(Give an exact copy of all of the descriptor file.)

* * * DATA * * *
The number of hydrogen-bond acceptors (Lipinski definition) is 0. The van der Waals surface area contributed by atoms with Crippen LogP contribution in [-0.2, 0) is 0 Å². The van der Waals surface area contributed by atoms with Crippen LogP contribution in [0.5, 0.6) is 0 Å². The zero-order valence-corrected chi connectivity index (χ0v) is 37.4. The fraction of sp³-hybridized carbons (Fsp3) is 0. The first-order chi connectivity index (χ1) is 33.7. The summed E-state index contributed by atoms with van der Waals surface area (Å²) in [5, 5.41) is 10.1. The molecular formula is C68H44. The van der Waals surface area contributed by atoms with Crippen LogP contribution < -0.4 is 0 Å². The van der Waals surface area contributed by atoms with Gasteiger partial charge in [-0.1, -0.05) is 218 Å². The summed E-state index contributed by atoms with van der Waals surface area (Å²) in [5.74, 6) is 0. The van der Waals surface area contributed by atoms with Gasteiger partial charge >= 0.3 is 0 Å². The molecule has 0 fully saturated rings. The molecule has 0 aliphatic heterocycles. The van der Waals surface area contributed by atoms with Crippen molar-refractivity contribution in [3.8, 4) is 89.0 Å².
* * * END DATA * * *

The number of hydrogen-bond acceptors (Lipinski definition) is 0. The van der Waals surface area contributed by atoms with Crippen LogP contribution in [-0.2, 0) is 0 Å². The van der Waals surface area contributed by atoms with Crippen LogP contribution in [0.5, 0.6) is 0 Å². The zero-order valence-corrected chi connectivity index (χ0v) is 37.4. The fraction of sp³-hybridized carbons (Fsp3) is 0. The first-order chi connectivity index (χ1) is 33.7. The summed E-state index contributed by atoms with van der Waals surface area (Å²) in [5, 5.41) is 10.1. The molecular formula is C68H44. The van der Waals surface area contributed by atoms with Crippen LogP contribution < -0.4 is 0 Å². The van der Waals surface area contributed by atoms with Gasteiger partial charge in [-0.1, -0.05) is 218 Å². The summed E-state index contributed by atoms with van der Waals surface area (Å²) in [5.74, 6) is 0. The van der Waals surface area contributed by atoms with Gasteiger partial charge >= 0.3 is 0 Å². The molecule has 0 fully saturated rings. The molecule has 0 aliphatic heterocycles. The van der Waals surface area contributed by atoms with Crippen molar-refractivity contribution in [3.8, 4) is 89.0 Å².